Place in which the Crime has been committed, in order that they may be confronted, and undergo the examinations necessary to the complete proof of their guilt, agreeably to the measures to that effect, which shall have been previously concerted between the respective Justices; after which the Accused shall be again delivered back, in order that they may be tried in the requiring State.
III. Should any of the Delinquents have committed one or more Crimes in the State from which they are required, it shall be in the power of the Government of the said State, either to inflict upon them the merited punishment, previously to delivering them up to the State requiring them, or to forward thein to that State, together with the legal Documents touching their Crimes, in order that the said Documents may enable the Tribunals of the State which required the said Criminals, to judge of the propriety of inflicting upon them a proportionate increase of punishment.
IV. The delivering up of accused or condemned Persons must always be in consequence of an Official and direct demand from one to the other Government. There must also be forwarded, together with the Accused, Copies of the Proceedings which have been had before the delivering up of the Party; but no charge shall be made, except for copying the said Documents: there shall also be sent, together with the Papers, the arms, money, and any other objects, which may have relation to, or may serve as proof of, the crime.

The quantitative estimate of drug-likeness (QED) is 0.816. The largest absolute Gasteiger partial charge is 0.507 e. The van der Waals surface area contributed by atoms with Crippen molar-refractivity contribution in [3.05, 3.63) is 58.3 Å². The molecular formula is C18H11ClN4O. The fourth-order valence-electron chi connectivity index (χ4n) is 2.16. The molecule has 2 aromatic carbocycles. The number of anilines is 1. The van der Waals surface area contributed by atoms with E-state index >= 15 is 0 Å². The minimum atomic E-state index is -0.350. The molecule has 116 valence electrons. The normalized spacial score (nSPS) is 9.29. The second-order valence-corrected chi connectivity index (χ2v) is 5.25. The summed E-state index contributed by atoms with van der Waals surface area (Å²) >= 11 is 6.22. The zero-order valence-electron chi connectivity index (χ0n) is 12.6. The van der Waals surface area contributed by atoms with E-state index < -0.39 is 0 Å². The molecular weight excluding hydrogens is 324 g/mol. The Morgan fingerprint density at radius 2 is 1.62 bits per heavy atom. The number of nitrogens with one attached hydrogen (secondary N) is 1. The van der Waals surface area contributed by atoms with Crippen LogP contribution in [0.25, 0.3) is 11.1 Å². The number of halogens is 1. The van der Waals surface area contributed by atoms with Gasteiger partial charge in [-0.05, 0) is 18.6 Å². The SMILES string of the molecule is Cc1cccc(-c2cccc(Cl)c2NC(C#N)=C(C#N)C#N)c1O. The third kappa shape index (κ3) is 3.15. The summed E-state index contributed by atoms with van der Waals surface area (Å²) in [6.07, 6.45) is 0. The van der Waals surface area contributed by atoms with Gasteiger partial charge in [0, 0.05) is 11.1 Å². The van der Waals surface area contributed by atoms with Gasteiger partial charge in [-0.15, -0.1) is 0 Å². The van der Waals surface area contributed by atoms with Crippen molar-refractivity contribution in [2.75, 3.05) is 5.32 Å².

The arrest of the accused or condemned Individuals may be effected, upon the mere Application of a Justice of the State adjoining; especi. ally if there should be reason to suppose that the Criminal would attempt to escape by flight;-but, in such case, both the Subaltern Authority requiring, and the Subaltern Anthority required, must immediately render an account of the arrest so effected to their respective Government.
V. The property, whether stolen or not, which, in the course of the Proceedings, shall be found to belong to a third Person, shall, after it has served the purposes of justice, be restored to its Owners, without any expenses; provided that the said Owners shall have proved their lawful right thereto, before the presiding Judge, or before the competent Judge of the place of their residence, and bave obtained his Order to that effect.
The property immediately belonging to Malefactors, or which shall be found upon them, shall be disposed of according to the Laws of the State in which the execution of the sentence shall take place.
VI. The Government, which, conformably to the present Convention, shall be lawfully required to deliver up any condemned Person or Delinquent, shall not have the power to grant him a pardon, safe conduct, or jinpunity; excepting only such safe conduct as may be necessary for obtaining proof of other Crimes, according to the rules and practice in all criminal cases; which safe conduct, however, and other documents